CW: When I’m writing new music I tend not to listen to anything, because I just want to focus on what’s in my own head, but when I’m touring I definitely do listen to other stuff – it just depends. Like right now I’ve been listening to a lot of choral music – I don’t know, I’m sort of getting really feel inspired by things like Gregorian chants and older hymnal music. I got this album from the last Castrato…
Yeah, uh…Alessandro Moreschi.
CW: Yeah! That’s it. It’s very beautiful in its own way. It’s got a kind of menacing quality to it, and I’ve been listening to a lot of stuff like that lately to sort of inspire what I’m doing and new ways of thinking about music.
You use the word “menacing,” and I think that’s fascinating, because when I hear your music, and when I describe your music I use the terminology “menacing beauty.” It has that dark undertone which evokes emotions which no other music really does outside the spectrum of the kind of bands and musicians I interview. How do you tap into that? That has to be difficult to sort of hold the balance between this quiet, beautiful sensibility and this sort of dark and foreboding undertone.
CW: I guess I like finding things that are contrasted. I like the things that don’t make sense, essentially. I’m definitely inspired by the things which are on the dark side of life. The fucked up things in the world. That’s real life. Those are real stories. Taking that and trying to bring some light into it – and not in a too obvious way. I just try and create a spiritual experience for myself, and I hope live that it’s a communal experience as well.
As far as venues go, what do you value as far atmosphere – of course going back to what you value as an artist in what you’re trying to accomplish?
CW: Well, I think it kind of depends. Sometimes a good sound system is important to me and, honestly, sometimes it’s not important at all. Somewhere like this is perfect because they take care of the artist. They give you a place to stay, they feed you, they take care of you. There’s so many types of places that can be great. This definitely has a good atmosphere, and you can tell it’s going to be a good show.
How do you feel being associated with the metal/folk genre? It think a lot of critics and writers alike are perplexed and don’t have a “spot” to put you in, but why metal? Why this tour with Russian Circles?
CW: You know, I’d much rather be grouped in with the sort of black metal or metal genre. My frustration is when I’m grouped in with these female artists simply because I’m female – whether or not if what we’re doing is on completely different planets. And I totally respect all of these artists – Lykke Li, Fever Ray, etc. That’s stranger to me than the metal alignment. At least I get the association there.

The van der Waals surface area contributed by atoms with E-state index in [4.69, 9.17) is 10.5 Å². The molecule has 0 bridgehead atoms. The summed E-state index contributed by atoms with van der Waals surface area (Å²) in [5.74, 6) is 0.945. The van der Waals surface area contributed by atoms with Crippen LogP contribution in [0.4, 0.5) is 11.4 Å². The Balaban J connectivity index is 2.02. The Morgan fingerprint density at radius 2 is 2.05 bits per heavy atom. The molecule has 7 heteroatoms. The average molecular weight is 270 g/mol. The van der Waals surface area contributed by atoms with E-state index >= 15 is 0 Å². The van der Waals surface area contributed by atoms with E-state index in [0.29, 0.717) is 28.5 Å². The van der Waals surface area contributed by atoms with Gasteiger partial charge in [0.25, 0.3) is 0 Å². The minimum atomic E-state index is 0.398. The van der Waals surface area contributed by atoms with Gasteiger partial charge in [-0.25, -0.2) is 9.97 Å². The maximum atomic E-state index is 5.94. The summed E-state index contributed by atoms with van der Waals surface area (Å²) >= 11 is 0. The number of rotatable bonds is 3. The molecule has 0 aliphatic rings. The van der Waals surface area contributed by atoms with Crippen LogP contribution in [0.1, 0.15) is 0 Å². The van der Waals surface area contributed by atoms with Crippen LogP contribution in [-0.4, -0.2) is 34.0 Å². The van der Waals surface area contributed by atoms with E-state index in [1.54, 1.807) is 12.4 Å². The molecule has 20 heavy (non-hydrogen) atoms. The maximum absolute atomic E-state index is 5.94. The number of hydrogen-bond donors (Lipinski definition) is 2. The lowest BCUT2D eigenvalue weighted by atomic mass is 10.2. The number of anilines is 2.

As far as contemporary artists who you listen to you and respect, who are they?
CW: I played with this band called Survive – they’re from Austin. It’s really cool because it’s this sort of triumphant music. It’s really different than anything else I’ve heard in the synth realm. It sounds sort of like a movie soundtrack. It’s definitely incredible.
I’ll definitely check them out. That’s the greatness of the Internet.
CW: [Laughs] I think the Internet is a blessing and a curse at the same time.
Oh, absolutely. As far as where you started out making music to where you are now, what was your goal? I know it’s a loaded question, but still.
CW: Honestly, I’ve been making music since I was really young. My dad was in a band and had a home studio, and I was always trying to create songs. It was probably about thirteen or fourteen years before I shared it with anyone. I just didn’t see it as viable career path. I mean, right after I graduated high school I went to college to become a massage therapist, I tried several things and nothing ever really felt right except for the music. Eventually, I sort of found my own voice and felt comfortable with it.
Well, I’m glad the massage therapy thing didn’t work out. Can I say that?
CW: [Laughs] Me too. Thanks for supporting me. [Laughs] I’ve been playing music my whole life. It’s just nice when you decide to do what you love for a living. There’s a sort of liberation there.
It was an absolute pleasure to sit down with Chelsea before what turned out to be an incredible show by she and Russian Circles.